for this next bit of story, we’ll need some more context. since a lot of people are on their dorm’s discussion list, a good way to advertise an event is to send it to all of them. this is known as dormspam, which is both a noun (“got lots of dormspam today”, “are you on dormspam?”) and a verb (“we need to dormspam our event”).

dormspam is simultaneously one of the best and worst things about mit. it’s awesome in the sense that so many events are dormspammed! when i was a first-year, dormspam was one of the big ways i explored mit’s myriads of student groups. lots of cool opportunities get dormspammed, ranging from free food to random surveys to studies looking for participants to try out exoskeletons.

the dormspam label on my inbox, with over 3000 emails

a sampling of dormspam

but dormspam is also kinda inconvenient, especially when it’s not done correctly. that’s why over the years, some important conventions about dormspam formed. paolo a ’21 discussed these when he wrote about dormspam-the-game; in the linked post, it’s under the section “dolla dolla bills”.

one relevant bit is that when you dormspam, you bcc the mailing lists, so people replying don’t reply to everyone. another relevant bit is that you add the phrase “bcc’d to dorms” somewhere. that way, people know it’s dormspam and can ignore it, or use gmail filters to move those emails to a separate folder.

and when these rules get broken… strange things happen. this is a story that i’ve heard told lots of times, with lots of different versions; i’m basing this retelling from danny bd ’15.

the year is 2013 or 2014. tetazoo, which is ec’s third east hall, routinely generated flamewar spam to ec’s general discussion list. now tetazoo has their own discussion list, and they’d announce when they’d watch movies with short emails, like an email with just the subject “frozen in walounge eom”. to the uninitiated, this may seem like a cryptic email, but:

  • this was 2013, so frozen, as in the movie frozen, just came out.
  • walounge is one of the two lounges in tetazoo. the lounges are named walounge (“wall lounge”) and glounge (“gee lounge”) after the sections of the buildings, walcott and goodale.
  • eom stands for “end of message”, used for emails that just have a subject line. it’s a very useful part of email culture.
expanding brain meme about "eom"

meme my friend made

now tetazoo watched frozen a lot, enough that “frozen in walounge eom” spawned in-jokes and references, like “frozen outside walounge eom” when someone was locked out of walcott during the winter and needed to be let in. this is again one of those references that spread to other halls, “frozen outside” becoming a snowclone that persists until today.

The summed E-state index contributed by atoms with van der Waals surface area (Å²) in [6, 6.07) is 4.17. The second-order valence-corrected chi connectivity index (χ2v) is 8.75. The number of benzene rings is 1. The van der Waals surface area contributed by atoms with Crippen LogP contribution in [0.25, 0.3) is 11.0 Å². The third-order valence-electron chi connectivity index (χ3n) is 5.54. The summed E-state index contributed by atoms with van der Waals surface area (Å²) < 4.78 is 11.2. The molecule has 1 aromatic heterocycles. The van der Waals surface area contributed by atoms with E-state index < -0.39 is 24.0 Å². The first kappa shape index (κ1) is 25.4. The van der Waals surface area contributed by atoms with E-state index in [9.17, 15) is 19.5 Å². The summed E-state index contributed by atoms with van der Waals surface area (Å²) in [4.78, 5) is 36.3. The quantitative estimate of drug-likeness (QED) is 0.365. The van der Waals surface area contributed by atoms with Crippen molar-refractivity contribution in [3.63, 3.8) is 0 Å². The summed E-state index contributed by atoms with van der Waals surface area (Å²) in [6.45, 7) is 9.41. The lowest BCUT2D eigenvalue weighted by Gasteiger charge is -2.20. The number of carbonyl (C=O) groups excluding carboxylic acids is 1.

but this is not about frozen. this was to set up the stage for when, in late september 2017, an email was sent to tetazoo’s mailing list. it was a blank email with the subject line “Where are you all EOM”, sent seven in the evening. people started replying with their locations, like “I’m in walounge right now”. it was a pretty active email thread, with a new email every five minutes or something.

later, ec’s general discussion list got looped into the thread, with someone on putz sending their location. and it picked up even more replies, at a faster rate. briefer responses. the moniker now became “tetazoo walounge”, “tetazoo glounge”, to differentiate the lounge from the four other walounges and glounges in ec’s east parallel.

like a katamari, the thread picked up more replies and more mailing lists. it started with just tetazoo’s list. two hours later, ec’s general discussion list got added. the next day, the discussion lists for maseeh and simmons were on the thread too. soon enough, every mailing list on dormspam was on the thread, and people were replying with their locations.

one particular person, whom i’ll call jack, replied the first night with “tetazoo glounge”. jack then spent the rest of his night replying whenever he moved locations, with replies like “update: tetazoo glounge”. jack then continued replying to this thread, with “update: tetazoo glounge”, every time he was back in glounge. the practice persisted for weeks. by then, when jack would wake up in the morning, he would go to glounge and reply to the thread. “update: tetazoo glounge”, jack would write.

not everyone was pleased with the spam from this thread, which was similar to dormspam in that it went to all the dormspam emails, but did not have “bcc’d to dorms” or “for bc-talk” so that people could filter it out. some people quietly updated their filters and moved on with their lives. but some, of course, decided to feed the flames of the thread.

another bit of mailing list culture, that i think may have originated at around this time, was people replying “unsubscribe” to a long, spammy thread. whether it’s in a genuine attempt to unsubscribe or baiting other people to reply with “unsubscribe” to further spam the thread is unclear, but the in-joke still persists today.

anyway, jack continued writing to the thread every morning, for months, even when jack clearly could not have been in glounge. and it continued. every once in a while a new thread with “Where are you all EOM” as the subject line would get sent, with replies from jack every morning, “update: tetazoo glounge”. it continued, even, for years, even after jack graduated. every morning, consistently.

it’s reputed that jack never used a bot to send these emails, manually typing them up and clicking send every morning. it can be annoying, and honestly, maybe there were better ways to have gone about it. but i like to think of it as a nice, comforting constant, that i can rest in the knowledge that jack is out there, somewhere, sending an email every morning. he could be in the opposite side of the world, but i want to believe that some part of jack is always in glounge, always hanging out with other people and having fun.

the update tetazoo glounge thread from november 2019

update: tetazoo glounge

these updates still existed when i first came into mit. waly n ’24 wrote about it in his post about emails. i guess that’s also one of the reasons i’m writing this post, because wow this is such an important bit of culture that should not go unrecorded.

the emails ended a few months ago. there might’ve been a brief time when someone else tried to restart the thread, with an “update: tetazoo glounge” every morning, but that didn’t continue. the legendary thread still lives on in mit culture, whether as a warning to first-year students to set up email filters, or as an injoke to start a flame war.

these bits of mailing list culture, whether it’s the wednesday frog or underwear for bc-talk or tetazoo glounge, feel like such an integral part of mit culture to me, the kind that’s hard to capture in a blog post. and although in-jokes and memes might be ephemeral, i’m hoping to do my part by recording these ones that i value.

years from now, someone will look at the “update: tetazoo glounge” sticker on my laptop, and ask me what it means. and i’ll tell them about mit, its mailing lists, and its dozens of bits of culture, that i’ll carry with me long after i’m gone.

picture of my laptop stickers with "update tetazoo glounge" in the center

maybe ill talk about the other stickers some other time